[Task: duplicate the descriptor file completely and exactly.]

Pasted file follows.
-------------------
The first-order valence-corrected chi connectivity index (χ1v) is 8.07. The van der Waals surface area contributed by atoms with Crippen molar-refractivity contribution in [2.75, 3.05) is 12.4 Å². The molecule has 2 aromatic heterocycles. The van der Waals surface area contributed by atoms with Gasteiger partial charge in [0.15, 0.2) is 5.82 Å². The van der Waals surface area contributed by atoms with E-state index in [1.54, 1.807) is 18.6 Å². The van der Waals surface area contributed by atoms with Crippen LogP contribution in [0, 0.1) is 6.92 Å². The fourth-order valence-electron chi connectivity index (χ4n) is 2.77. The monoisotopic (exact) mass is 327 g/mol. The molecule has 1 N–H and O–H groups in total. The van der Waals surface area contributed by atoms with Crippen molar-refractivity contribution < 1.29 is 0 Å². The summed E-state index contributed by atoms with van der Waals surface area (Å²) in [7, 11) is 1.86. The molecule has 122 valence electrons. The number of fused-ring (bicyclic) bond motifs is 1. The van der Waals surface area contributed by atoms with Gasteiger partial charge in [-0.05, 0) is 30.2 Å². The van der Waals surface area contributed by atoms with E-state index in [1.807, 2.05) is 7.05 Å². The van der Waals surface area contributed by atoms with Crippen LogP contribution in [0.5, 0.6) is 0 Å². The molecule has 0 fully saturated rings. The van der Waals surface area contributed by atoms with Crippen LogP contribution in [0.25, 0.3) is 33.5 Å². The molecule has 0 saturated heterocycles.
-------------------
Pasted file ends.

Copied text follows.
The first-order valence-corrected chi connectivity index (χ1v) is 8.07. The van der Waals surface area contributed by atoms with Crippen molar-refractivity contribution in [2.75, 3.05) is 12.4 Å². The molecule has 2 aromatic heterocycles. The van der Waals surface area contributed by atoms with Gasteiger partial charge in [0.15, 0.2) is 5.82 Å². The van der Waals surface area contributed by atoms with E-state index in [1.54, 1.807) is 18.6 Å². The van der Waals surface area contributed by atoms with Crippen LogP contribution in [0, 0.1) is 6.92 Å². The fourth-order valence-electron chi connectivity index (χ4n) is 2.77. The monoisotopic (exact) mass is 327 g/mol. The molecule has 1 N–H and O–H groups in total. The van der Waals surface area contributed by atoms with Crippen molar-refractivity contribution < 1.29 is 0 Å². The summed E-state index contributed by atoms with van der Waals surface area (Å²) in [7, 11) is 1.86. The molecule has 122 valence electrons. The number of fused-ring (bicyclic) bond motifs is 1. The van der Waals surface area contributed by atoms with Gasteiger partial charge in [-0.05, 0) is 30.2 Å². The van der Waals surface area contributed by atoms with E-state index in [1.807, 2.05) is 7.05 Å². The van der Waals surface area contributed by atoms with Crippen LogP contribution in [0.5, 0.6) is 0 Å². The molecule has 0 fully saturated rings. The van der Waals surface area contributed by atoms with Crippen LogP contribution in [0.25, 0.3) is 33.5 Å². The molecule has 0 saturated heterocycles.